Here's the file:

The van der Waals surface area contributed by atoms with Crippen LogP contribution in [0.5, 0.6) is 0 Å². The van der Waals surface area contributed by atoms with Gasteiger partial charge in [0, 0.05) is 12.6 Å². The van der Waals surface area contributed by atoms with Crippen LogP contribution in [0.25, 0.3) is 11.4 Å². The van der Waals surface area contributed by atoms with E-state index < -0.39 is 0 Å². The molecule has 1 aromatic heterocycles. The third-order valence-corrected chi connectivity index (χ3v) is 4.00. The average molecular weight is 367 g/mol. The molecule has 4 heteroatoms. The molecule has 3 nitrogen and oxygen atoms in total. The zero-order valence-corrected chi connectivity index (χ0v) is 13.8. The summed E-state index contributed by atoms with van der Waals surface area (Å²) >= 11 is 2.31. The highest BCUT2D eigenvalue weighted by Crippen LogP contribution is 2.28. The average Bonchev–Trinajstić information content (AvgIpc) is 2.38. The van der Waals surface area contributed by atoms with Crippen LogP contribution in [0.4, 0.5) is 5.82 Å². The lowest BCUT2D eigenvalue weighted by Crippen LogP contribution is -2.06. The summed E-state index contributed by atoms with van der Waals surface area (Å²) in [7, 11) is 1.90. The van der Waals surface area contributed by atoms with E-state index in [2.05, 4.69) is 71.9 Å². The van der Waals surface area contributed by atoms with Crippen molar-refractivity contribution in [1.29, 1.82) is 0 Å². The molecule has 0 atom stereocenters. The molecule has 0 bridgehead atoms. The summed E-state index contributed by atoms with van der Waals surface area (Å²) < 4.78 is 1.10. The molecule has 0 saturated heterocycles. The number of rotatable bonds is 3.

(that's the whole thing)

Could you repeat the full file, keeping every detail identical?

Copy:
The van der Waals surface area contributed by atoms with Crippen LogP contribution in [0.5, 0.6) is 0 Å². The van der Waals surface area contributed by atoms with Gasteiger partial charge in [0, 0.05) is 12.6 Å². The van der Waals surface area contributed by atoms with Crippen LogP contribution in [0.25, 0.3) is 11.4 Å². The van der Waals surface area contributed by atoms with E-state index < -0.39 is 0 Å². The molecule has 1 aromatic heterocycles. The third-order valence-corrected chi connectivity index (χ3v) is 4.00. The average molecular weight is 367 g/mol. The molecule has 4 heteroatoms. The molecule has 3 nitrogen and oxygen atoms in total. The zero-order valence-corrected chi connectivity index (χ0v) is 13.8. The summed E-state index contributed by atoms with van der Waals surface area (Å²) >= 11 is 2.31. The highest BCUT2D eigenvalue weighted by Crippen LogP contribution is 2.28. The average Bonchev–Trinajstić information content (AvgIpc) is 2.38. The van der Waals surface area contributed by atoms with Crippen LogP contribution in [0.4, 0.5) is 5.82 Å². The lowest BCUT2D eigenvalue weighted by Crippen LogP contribution is -2.06. The summed E-state index contributed by atoms with van der Waals surface area (Å²) in [7, 11) is 1.90. The van der Waals surface area contributed by atoms with E-state index in [2.05, 4.69) is 71.9 Å². The van der Waals surface area contributed by atoms with Crippen molar-refractivity contribution in [1.29, 1.82) is 0 Å². The molecule has 0 atom stereocenters. The molecule has 0 bridgehead atoms. The summed E-state index contributed by atoms with van der Waals surface area (Å²) < 4.78 is 1.10. The molecule has 0 saturated heterocycles. The number of rotatable bonds is 3.